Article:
This hinged on the back of an article in which the Minister with responsibility for housing Alan Kelly apparently said that the constitution blocked his ability to resolve our housing crisis, Honohan rebutted this with an open letter in the Sunday Independent.

What follows is an extract of the letter: Consequently, if the Oireachtas is of the view that the State should itself (or its local authorities) provide public housing “in the Common Good”, the State can (and probably, legally, should) decide not to wait the two/three years needed to build social housing but instead to immediately acquire houses now in private hands.

If the owners of these refuse to sell, acquisition can be by compulsory purchase with full compensation assessed by the arbitrator.

It so happens that there is a stock of such housing which has …

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Newstalk: Talking Point on housing, Saturday 9th April 2016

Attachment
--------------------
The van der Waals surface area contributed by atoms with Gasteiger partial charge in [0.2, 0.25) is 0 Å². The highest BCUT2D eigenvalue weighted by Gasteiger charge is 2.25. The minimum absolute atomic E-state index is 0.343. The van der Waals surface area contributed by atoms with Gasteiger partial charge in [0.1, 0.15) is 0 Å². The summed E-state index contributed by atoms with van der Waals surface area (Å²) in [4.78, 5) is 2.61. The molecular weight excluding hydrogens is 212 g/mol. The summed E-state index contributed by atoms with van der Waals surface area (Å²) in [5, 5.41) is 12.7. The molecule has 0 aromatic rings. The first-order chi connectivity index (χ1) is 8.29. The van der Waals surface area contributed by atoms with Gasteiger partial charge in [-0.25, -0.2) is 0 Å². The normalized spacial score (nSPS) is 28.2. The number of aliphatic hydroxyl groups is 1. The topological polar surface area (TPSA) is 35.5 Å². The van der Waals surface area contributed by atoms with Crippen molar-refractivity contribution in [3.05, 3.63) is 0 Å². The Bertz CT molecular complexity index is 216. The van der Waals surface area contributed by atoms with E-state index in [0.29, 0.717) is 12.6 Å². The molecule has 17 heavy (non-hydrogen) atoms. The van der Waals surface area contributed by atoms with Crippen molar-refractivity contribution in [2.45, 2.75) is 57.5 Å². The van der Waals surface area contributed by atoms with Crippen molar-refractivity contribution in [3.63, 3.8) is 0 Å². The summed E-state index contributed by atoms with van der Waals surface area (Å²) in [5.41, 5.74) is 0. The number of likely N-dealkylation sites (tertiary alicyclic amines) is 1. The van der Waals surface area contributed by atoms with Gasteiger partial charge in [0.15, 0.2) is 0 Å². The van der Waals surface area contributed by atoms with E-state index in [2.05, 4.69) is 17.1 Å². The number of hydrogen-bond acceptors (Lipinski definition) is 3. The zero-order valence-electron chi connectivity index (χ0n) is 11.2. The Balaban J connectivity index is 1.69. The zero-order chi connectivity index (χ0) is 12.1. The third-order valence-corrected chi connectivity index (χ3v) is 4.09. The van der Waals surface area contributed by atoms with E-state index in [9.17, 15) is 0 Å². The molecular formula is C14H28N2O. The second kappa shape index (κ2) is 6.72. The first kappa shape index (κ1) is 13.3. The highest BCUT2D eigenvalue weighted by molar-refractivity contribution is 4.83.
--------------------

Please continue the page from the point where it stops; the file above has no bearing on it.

This week on Talking Point the host Sarah Carey did a great job of examining housing issues with the panel of guests which in studio included Lorcan Sirr of DIT, Dermot Lacey a Labour Party Councillor and Karl Deeter of Irish Mortgage Brokers.

Many relevant points were made about tenure, about supply constraints and solutions as well as discussions about things that don’t often make the press – such as permanent tenures and the like. It is well worth listening back on given the breadth and expert insight of the show.

 

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PRTB deposit scheme? Whatever… Here’s the way around it

It is only due to fairly unsatisfactory outcomes with the PRTB (such as massive delays in hearings, awarding damages that will never be recovered and the fact that they jacked up their prices while also only charging one party to the contract) that the idea of them running any further ‘scheme’ is of concern.

On that basis, and in speaking to landlords, many of them won’t take part, and there’s a simple reason for it, they don’t want to be part of a scheme that creates more administration and reduces the relationship to being further beholden to a third party.

So here’s the way around it: stop taking deposits.

That’s all there is to it, landlords should merely stop taking deposits and when they do there will be nothing to give to the PRTB because the deposit was never received so it cannot be passed on.

What you can do is demand first and last months rent up front. This means you don’t hold a deposit for any damage, but if the damage is significant a deposit won’t cover it …